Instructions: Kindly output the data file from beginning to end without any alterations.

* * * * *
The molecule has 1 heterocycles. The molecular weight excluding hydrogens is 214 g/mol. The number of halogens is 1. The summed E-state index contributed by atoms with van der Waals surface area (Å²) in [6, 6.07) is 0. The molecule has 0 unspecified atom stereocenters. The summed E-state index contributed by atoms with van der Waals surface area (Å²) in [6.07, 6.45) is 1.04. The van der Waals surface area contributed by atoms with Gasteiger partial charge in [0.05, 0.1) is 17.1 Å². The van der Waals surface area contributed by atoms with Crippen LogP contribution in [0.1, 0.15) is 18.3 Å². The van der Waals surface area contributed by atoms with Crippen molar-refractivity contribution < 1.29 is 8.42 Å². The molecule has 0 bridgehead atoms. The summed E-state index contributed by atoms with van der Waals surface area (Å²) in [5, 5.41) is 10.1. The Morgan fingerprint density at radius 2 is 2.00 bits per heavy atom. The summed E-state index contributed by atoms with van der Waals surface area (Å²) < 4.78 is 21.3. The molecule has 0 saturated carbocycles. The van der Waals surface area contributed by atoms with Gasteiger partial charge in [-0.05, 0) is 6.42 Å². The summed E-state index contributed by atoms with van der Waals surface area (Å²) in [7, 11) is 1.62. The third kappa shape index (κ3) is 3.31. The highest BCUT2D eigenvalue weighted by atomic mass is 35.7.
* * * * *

The molecule has 1 heterocycles. The molecular weight excluding hydrogens is 214 g/mol. The number of halogens is 1. The summed E-state index contributed by atoms with van der Waals surface area (Å²) in [6, 6.07) is 0. The molecule has 0 unspecified atom stereocenters. The summed E-state index contributed by atoms with van der Waals surface area (Å²) in [6.07, 6.45) is 1.04. The van der Waals surface area contributed by atoms with Gasteiger partial charge in [0.05, 0.1) is 17.1 Å². The van der Waals surface area contributed by atoms with Crippen LogP contribution in [0.1, 0.15) is 18.3 Å². The van der Waals surface area contributed by atoms with Crippen molar-refractivity contribution < 1.29 is 8.42 Å². The molecule has 0 bridgehead atoms. The summed E-state index contributed by atoms with van der Waals surface area (Å²) in [5, 5.41) is 10.1. The Morgan fingerprint density at radius 2 is 2.00 bits per heavy atom. The summed E-state index contributed by atoms with van der Waals surface area (Å²) < 4.78 is 21.3. The molecule has 0 saturated carbocycles. The van der Waals surface area contributed by atoms with Gasteiger partial charge in [-0.05, 0) is 6.42 Å². The summed E-state index contributed by atoms with van der Waals surface area (Å²) in [7, 11) is 1.62. The third kappa shape index (κ3) is 3.31. The highest BCUT2D eigenvalue weighted by atomic mass is 35.7.